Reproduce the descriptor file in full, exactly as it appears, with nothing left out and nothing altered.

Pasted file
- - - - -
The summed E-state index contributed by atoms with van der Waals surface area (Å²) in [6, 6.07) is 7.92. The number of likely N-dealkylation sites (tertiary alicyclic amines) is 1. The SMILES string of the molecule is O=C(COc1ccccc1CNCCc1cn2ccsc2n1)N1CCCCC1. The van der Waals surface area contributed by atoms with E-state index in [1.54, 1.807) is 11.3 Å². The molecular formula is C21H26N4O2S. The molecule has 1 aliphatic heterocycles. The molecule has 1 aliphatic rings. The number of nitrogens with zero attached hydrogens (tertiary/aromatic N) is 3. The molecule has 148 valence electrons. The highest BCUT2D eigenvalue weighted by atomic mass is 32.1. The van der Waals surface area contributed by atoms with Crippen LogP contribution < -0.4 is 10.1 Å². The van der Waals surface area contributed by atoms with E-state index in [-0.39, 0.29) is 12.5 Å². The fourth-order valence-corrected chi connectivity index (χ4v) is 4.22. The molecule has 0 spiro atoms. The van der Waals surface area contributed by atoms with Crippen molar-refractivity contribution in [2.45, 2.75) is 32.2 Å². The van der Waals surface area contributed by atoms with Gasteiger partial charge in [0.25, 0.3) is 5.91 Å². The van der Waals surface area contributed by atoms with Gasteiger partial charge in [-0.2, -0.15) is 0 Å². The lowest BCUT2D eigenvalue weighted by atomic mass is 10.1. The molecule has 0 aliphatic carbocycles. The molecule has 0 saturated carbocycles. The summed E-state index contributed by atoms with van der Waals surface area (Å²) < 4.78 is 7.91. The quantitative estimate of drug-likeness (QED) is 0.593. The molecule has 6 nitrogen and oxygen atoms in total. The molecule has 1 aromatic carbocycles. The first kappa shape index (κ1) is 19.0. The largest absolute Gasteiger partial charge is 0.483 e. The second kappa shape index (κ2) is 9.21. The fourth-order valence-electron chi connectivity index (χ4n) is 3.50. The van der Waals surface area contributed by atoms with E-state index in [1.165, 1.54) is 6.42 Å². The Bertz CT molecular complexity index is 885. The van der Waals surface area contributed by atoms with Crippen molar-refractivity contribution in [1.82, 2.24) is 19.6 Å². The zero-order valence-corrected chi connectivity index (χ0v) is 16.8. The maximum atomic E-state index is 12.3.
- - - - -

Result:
The summed E-state index contributed by atoms with van der Waals surface area (Å²) in [6, 6.07) is 7.92. The number of likely N-dealkylation sites (tertiary alicyclic amines) is 1. The SMILES string of the molecule is O=C(COc1ccccc1CNCCc1cn2ccsc2n1)N1CCCCC1. The van der Waals surface area contributed by atoms with E-state index in [1.54, 1.807) is 11.3 Å². The molecular formula is C21H26N4O2S. The molecule has 1 aliphatic heterocycles. The molecule has 1 aliphatic rings. The number of nitrogens with zero attached hydrogens (tertiary/aromatic N) is 3. The molecule has 148 valence electrons. The highest BCUT2D eigenvalue weighted by atomic mass is 32.1. The van der Waals surface area contributed by atoms with Crippen LogP contribution < -0.4 is 10.1 Å². The van der Waals surface area contributed by atoms with E-state index in [-0.39, 0.29) is 12.5 Å². The fourth-order valence-corrected chi connectivity index (χ4v) is 4.22. The molecule has 0 spiro atoms. The van der Waals surface area contributed by atoms with Crippen molar-refractivity contribution in [2.45, 2.75) is 32.2 Å². The van der Waals surface area contributed by atoms with Gasteiger partial charge in [0.25, 0.3) is 5.91 Å². The van der Waals surface area contributed by atoms with Gasteiger partial charge in [-0.2, -0.15) is 0 Å². The lowest BCUT2D eigenvalue weighted by atomic mass is 10.1. The molecule has 0 aliphatic carbocycles. The molecule has 0 saturated carbocycles. The summed E-state index contributed by atoms with van der Waals surface area (Å²) < 4.78 is 7.91. The quantitative estimate of drug-likeness (QED) is 0.593. The molecule has 6 nitrogen and oxygen atoms in total. The molecule has 1 aromatic carbocycles. The first kappa shape index (κ1) is 19.0. The largest absolute Gasteiger partial charge is 0.483 e. The second kappa shape index (κ2) is 9.21. The fourth-order valence-electron chi connectivity index (χ4n) is 3.50. The van der Waals surface area contributed by atoms with E-state index in [1.165, 1.54) is 6.42 Å². The Bertz CT molecular complexity index is 885. The van der Waals surface area contributed by atoms with Crippen molar-refractivity contribution in [1.82, 2.24) is 19.6 Å². The zero-order valence-corrected chi connectivity index (χ0v) is 16.8. The maximum atomic E-state index is 12.3.